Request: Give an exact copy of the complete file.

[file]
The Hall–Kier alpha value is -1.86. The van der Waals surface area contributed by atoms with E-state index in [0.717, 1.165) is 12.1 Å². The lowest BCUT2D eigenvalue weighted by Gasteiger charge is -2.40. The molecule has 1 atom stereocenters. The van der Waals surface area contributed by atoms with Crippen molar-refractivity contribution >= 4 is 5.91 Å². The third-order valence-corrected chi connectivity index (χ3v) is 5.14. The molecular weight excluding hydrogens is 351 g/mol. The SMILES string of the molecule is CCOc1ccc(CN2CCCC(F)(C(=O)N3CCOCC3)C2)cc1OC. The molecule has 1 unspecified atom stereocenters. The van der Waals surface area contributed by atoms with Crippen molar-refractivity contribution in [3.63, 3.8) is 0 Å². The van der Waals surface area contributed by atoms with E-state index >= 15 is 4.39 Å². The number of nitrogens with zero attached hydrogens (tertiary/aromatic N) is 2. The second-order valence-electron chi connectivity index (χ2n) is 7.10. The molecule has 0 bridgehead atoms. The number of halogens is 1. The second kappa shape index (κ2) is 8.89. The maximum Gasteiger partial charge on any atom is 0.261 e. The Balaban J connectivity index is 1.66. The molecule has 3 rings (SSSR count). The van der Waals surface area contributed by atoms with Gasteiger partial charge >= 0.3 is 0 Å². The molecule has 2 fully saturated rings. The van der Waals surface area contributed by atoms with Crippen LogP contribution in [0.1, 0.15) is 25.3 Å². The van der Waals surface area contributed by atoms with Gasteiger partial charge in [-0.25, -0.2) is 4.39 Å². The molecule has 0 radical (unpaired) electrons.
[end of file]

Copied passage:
The Hall–Kier alpha value is -1.86. The van der Waals surface area contributed by atoms with E-state index in [0.717, 1.165) is 12.1 Å². The lowest BCUT2D eigenvalue weighted by Gasteiger charge is -2.40. The molecule has 1 atom stereocenters. The van der Waals surface area contributed by atoms with Crippen molar-refractivity contribution >= 4 is 5.91 Å². The third-order valence-corrected chi connectivity index (χ3v) is 5.14. The molecular weight excluding hydrogens is 351 g/mol. The SMILES string of the molecule is CCOc1ccc(CN2CCCC(F)(C(=O)N3CCOCC3)C2)cc1OC. The molecule has 1 unspecified atom stereocenters. The van der Waals surface area contributed by atoms with Crippen molar-refractivity contribution in [3.63, 3.8) is 0 Å². The van der Waals surface area contributed by atoms with E-state index >= 15 is 4.39 Å². The number of nitrogens with zero attached hydrogens (tertiary/aromatic N) is 2. The second-order valence-electron chi connectivity index (χ2n) is 7.10. The molecule has 0 bridgehead atoms. The number of halogens is 1. The second kappa shape index (κ2) is 8.89. The maximum Gasteiger partial charge on any atom is 0.261 e. The Balaban J connectivity index is 1.66. The molecule has 3 rings (SSSR count). The van der Waals surface area contributed by atoms with Gasteiger partial charge >= 0.3 is 0 Å². The molecule has 2 fully saturated rings. The van der Waals surface area contributed by atoms with Crippen LogP contribution in [0.1, 0.15) is 25.3 Å². The van der Waals surface area contributed by atoms with Gasteiger partial charge in [-0.25, -0.2) is 4.39 Å². The molecule has 0 radical (unpaired) electrons.